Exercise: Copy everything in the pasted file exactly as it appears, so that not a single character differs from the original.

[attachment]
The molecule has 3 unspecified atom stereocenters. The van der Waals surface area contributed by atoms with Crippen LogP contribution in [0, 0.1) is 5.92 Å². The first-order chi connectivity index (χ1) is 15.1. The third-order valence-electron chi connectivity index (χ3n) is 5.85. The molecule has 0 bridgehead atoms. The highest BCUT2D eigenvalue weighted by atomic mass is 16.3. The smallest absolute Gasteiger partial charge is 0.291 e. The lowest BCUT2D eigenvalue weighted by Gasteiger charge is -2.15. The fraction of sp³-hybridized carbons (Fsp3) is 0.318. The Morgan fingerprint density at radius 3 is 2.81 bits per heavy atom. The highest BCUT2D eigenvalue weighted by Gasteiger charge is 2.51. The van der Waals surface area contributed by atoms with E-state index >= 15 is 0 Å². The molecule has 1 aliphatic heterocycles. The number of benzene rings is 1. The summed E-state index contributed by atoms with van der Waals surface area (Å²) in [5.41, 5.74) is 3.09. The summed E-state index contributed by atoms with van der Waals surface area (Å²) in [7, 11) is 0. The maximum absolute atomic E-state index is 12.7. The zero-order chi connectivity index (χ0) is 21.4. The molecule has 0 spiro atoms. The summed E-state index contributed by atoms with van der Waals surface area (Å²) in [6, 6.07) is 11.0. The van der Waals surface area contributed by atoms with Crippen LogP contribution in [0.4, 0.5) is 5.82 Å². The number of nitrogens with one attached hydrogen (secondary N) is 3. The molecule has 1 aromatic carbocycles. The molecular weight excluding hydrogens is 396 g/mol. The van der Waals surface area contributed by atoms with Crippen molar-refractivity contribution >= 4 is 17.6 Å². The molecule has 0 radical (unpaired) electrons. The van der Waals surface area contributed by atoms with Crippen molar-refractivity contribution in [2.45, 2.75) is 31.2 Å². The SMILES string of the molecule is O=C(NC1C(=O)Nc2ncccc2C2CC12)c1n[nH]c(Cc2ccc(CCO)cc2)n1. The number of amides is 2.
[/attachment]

The molecule has 3 unspecified atom stereocenters. The van der Waals surface area contributed by atoms with Crippen LogP contribution in [0, 0.1) is 5.92 Å². The first-order chi connectivity index (χ1) is 15.1. The third-order valence-electron chi connectivity index (χ3n) is 5.85. The molecule has 0 bridgehead atoms. The highest BCUT2D eigenvalue weighted by atomic mass is 16.3. The smallest absolute Gasteiger partial charge is 0.291 e. The lowest BCUT2D eigenvalue weighted by Gasteiger charge is -2.15. The fraction of sp³-hybridized carbons (Fsp3) is 0.318. The Morgan fingerprint density at radius 3 is 2.81 bits per heavy atom. The highest BCUT2D eigenvalue weighted by Gasteiger charge is 2.51. The van der Waals surface area contributed by atoms with E-state index >= 15 is 0 Å². The molecule has 1 aliphatic heterocycles. The number of benzene rings is 1. The summed E-state index contributed by atoms with van der Waals surface area (Å²) in [5.41, 5.74) is 3.09. The summed E-state index contributed by atoms with van der Waals surface area (Å²) in [7, 11) is 0. The maximum absolute atomic E-state index is 12.7. The zero-order chi connectivity index (χ0) is 21.4. The molecule has 0 spiro atoms. The summed E-state index contributed by atoms with van der Waals surface area (Å²) in [6, 6.07) is 11.0. The van der Waals surface area contributed by atoms with Crippen LogP contribution in [0.4, 0.5) is 5.82 Å². The number of nitrogens with one attached hydrogen (secondary N) is 3. The molecule has 1 aromatic carbocycles. The molecular weight excluding hydrogens is 396 g/mol. The van der Waals surface area contributed by atoms with Crippen molar-refractivity contribution >= 4 is 17.6 Å². The molecule has 0 radical (unpaired) electrons. The van der Waals surface area contributed by atoms with Crippen molar-refractivity contribution in [2.45, 2.75) is 31.2 Å². The SMILES string of the molecule is O=C(NC1C(=O)Nc2ncccc2C2CC12)c1n[nH]c(Cc2ccc(CCO)cc2)n1. The number of amides is 2.